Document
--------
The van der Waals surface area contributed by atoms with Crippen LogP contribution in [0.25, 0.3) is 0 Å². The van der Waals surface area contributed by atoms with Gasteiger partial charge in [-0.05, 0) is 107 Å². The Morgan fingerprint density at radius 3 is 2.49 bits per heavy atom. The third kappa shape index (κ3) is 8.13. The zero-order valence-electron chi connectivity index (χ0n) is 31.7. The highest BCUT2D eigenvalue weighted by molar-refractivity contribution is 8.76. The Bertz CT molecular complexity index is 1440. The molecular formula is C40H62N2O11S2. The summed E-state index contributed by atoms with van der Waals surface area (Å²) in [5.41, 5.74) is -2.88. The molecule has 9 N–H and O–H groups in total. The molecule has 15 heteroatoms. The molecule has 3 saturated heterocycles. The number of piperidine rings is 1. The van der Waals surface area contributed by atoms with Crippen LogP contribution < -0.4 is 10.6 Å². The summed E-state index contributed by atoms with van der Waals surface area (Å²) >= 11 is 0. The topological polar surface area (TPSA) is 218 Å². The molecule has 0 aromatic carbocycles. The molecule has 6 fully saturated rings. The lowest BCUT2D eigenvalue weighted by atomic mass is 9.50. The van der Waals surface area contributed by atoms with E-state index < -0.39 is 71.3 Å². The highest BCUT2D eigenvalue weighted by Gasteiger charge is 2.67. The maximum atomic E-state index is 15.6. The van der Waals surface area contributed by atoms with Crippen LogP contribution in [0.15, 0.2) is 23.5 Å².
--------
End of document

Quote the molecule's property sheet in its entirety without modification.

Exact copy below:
The van der Waals surface area contributed by atoms with Crippen LogP contribution in [0.25, 0.3) is 0 Å². The van der Waals surface area contributed by atoms with Gasteiger partial charge in [-0.05, 0) is 107 Å². The Morgan fingerprint density at radius 3 is 2.49 bits per heavy atom. The third kappa shape index (κ3) is 8.13. The zero-order valence-electron chi connectivity index (χ0n) is 31.7. The highest BCUT2D eigenvalue weighted by molar-refractivity contribution is 8.76. The Bertz CT molecular complexity index is 1440. The molecular formula is C40H62N2O11S2. The summed E-state index contributed by atoms with van der Waals surface area (Å²) in [5.41, 5.74) is -2.88. The molecule has 9 N–H and O–H groups in total. The molecule has 15 heteroatoms. The molecule has 3 saturated heterocycles. The number of piperidine rings is 1. The van der Waals surface area contributed by atoms with Crippen LogP contribution < -0.4 is 10.6 Å². The summed E-state index contributed by atoms with van der Waals surface area (Å²) >= 11 is 0. The topological polar surface area (TPSA) is 218 Å². The molecule has 0 aromatic carbocycles. The molecule has 6 fully saturated rings. The lowest BCUT2D eigenvalue weighted by atomic mass is 9.50. The van der Waals surface area contributed by atoms with E-state index < -0.39 is 71.3 Å². The highest BCUT2D eigenvalue weighted by Gasteiger charge is 2.67. The maximum atomic E-state index is 15.6. The van der Waals surface area contributed by atoms with Crippen LogP contribution in [0.15, 0.2) is 23.5 Å².